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Pictured: Jaxon, played by Jon Patrick O’Brien, and Logan, played by Jaime Nebeker in “The Thanksgiving Play,” at the BCT now through Saturday, Dec. 16.
Pictured: Nick Jordan plays the role of Caden in “The Thanksgiving Play” at Boise Contemporary Theater.
- Brooke Burton Photography
The playbill for Boise Contemporary Theater’s newest production, “The Thanksgiving Play,” has a message on the cover that reads: “It’s Okay to Laugh.” It turns out to be an important reminder because the play is hilarious, but it’s also the kind of humor that can make you a little uncomfortable and maybe ask yourself, “Am I allowed to be laughing?” the answer is: Yes. Yes you are.
“The Thanksgiving Play” by Larissa FastHorse was the first show by a female Native American playwright to open on Broadway, debuting at the Helen Hayes Theater in New York City in April. The story follows “a troupe of terminally ‘woke’ teaching artists,” as they scramble “to create a pageant that somehow manages to celebrate both Turkey Day and Native American Heritage Month,” according to the play’s program. I’ve never seen it on Broadway, but I can’t help but feel that BCT’s production lived up to the magic of its Broadway sister.
There are only four characters, but everyone’s story is really well-developed for a 90-minute production. Each one is funny, relatable and absolutely embodied by the actors; personally, I was obsessed with Claire Blackwelder who plays Alicia, a stereotypical L.A. actor. Her character annoyed me to no end at first (which I think is appropriate for the part), but after awhile I couldn’t help but love her. She had so many one-line zingers that dumbfounded and silenced the other characters — while simultaneously making the audience, myself included, crack up. Other characters include Logan, a high school drama teacher played by Jaime Nebeker, Jaxton, a yogi/actor played by Jon Patrick O’Brien and Caden, a history nerd played by Nick Jordan.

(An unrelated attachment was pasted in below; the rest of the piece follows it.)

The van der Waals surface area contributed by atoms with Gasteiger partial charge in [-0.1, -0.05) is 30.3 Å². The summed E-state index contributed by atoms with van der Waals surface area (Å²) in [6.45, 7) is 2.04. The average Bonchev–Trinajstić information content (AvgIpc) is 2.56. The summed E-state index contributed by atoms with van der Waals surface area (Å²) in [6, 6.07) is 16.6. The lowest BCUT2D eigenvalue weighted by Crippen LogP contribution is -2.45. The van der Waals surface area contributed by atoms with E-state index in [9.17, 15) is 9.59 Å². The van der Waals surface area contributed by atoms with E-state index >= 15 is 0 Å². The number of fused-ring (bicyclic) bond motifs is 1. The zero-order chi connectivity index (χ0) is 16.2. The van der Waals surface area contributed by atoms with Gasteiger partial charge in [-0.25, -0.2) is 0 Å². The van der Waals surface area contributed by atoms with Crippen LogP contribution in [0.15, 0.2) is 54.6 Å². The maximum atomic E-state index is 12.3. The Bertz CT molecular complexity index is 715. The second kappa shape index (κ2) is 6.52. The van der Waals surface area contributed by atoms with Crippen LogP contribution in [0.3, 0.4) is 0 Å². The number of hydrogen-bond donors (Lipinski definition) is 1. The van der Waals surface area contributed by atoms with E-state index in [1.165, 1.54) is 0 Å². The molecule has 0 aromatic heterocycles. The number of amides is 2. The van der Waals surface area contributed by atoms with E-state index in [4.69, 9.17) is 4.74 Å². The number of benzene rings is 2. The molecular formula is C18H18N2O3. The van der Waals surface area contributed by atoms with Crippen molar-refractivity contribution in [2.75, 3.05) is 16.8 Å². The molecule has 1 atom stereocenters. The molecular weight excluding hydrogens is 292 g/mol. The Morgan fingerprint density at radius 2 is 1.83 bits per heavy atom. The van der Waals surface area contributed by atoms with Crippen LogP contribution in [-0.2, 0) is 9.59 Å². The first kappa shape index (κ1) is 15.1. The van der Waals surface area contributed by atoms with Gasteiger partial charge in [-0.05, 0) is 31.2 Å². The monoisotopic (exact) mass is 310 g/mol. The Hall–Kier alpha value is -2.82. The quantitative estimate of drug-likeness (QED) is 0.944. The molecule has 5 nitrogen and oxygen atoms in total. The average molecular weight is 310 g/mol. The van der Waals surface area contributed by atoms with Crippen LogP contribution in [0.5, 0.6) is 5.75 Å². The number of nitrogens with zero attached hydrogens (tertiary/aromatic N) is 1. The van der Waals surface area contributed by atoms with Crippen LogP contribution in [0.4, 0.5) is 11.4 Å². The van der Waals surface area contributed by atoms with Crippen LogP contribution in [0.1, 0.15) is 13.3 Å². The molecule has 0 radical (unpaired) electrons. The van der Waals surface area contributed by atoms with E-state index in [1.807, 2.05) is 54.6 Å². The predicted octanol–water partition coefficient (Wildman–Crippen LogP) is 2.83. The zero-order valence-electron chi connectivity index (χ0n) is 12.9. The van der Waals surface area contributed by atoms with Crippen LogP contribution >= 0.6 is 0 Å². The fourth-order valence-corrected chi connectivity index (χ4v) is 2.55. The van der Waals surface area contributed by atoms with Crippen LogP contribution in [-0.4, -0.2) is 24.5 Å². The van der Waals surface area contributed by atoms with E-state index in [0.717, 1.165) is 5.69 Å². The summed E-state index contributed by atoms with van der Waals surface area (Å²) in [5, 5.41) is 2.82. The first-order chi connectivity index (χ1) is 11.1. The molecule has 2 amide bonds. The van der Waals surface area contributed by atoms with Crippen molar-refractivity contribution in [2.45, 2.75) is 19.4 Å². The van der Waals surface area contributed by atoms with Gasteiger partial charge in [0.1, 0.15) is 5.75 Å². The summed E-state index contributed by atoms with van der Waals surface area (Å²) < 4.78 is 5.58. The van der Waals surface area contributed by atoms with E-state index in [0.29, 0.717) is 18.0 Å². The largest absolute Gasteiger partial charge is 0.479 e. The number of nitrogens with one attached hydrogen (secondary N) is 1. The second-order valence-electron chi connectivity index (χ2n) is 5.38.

The stage at BCT has been magnificently transformed from top to bottom into a classroom, which took me right back to my days in high school. From the water fountain to the motivational posters, the attention to detail was clear. While there aren’t any scene changes, per se, as the whole show takes place in the classroom, the space was divided up and used in enough ways that it never felt monotonous.
Also clear in the attention to detail were the show’s transition scenes; each transition featured an “offensive (but 100% real) Thanksgiving song,” that plays on the “classroom’s” projector. I loved the addition of these songs because, as terrible as they are, many of them are still the top Google results after searching “Thanksgiving songs,” which highlights, to me, just how far we still have to go.
Beyond the story itself, which I won’t go into here because I don’t want to spoil your performance experience, one of my favorite parts of “The Thanksgiving Play” was the feeling of inclusiveness; the entire theater, and all of us in it, seemed to be pulled into the production. In fact, at one point I had to move my feet so that one of the actors could retrieve a runaway prop — the actor handled it with grace and I walked away feeling like I had a part in the play.
Final takeaway: This satirical play is a wonderful critique of “woke” culture that you won’t want to miss.
“The Thanksgiving Play” is showing at Boise Contemporary Theater in downtown Boise now through Saturday, Dec. 16. Tickets range from $32 to $45; student tickets are $15. Tickets can be purchased by calling the box office at 208-331-9224 or by going online to bctheater.ludus.com.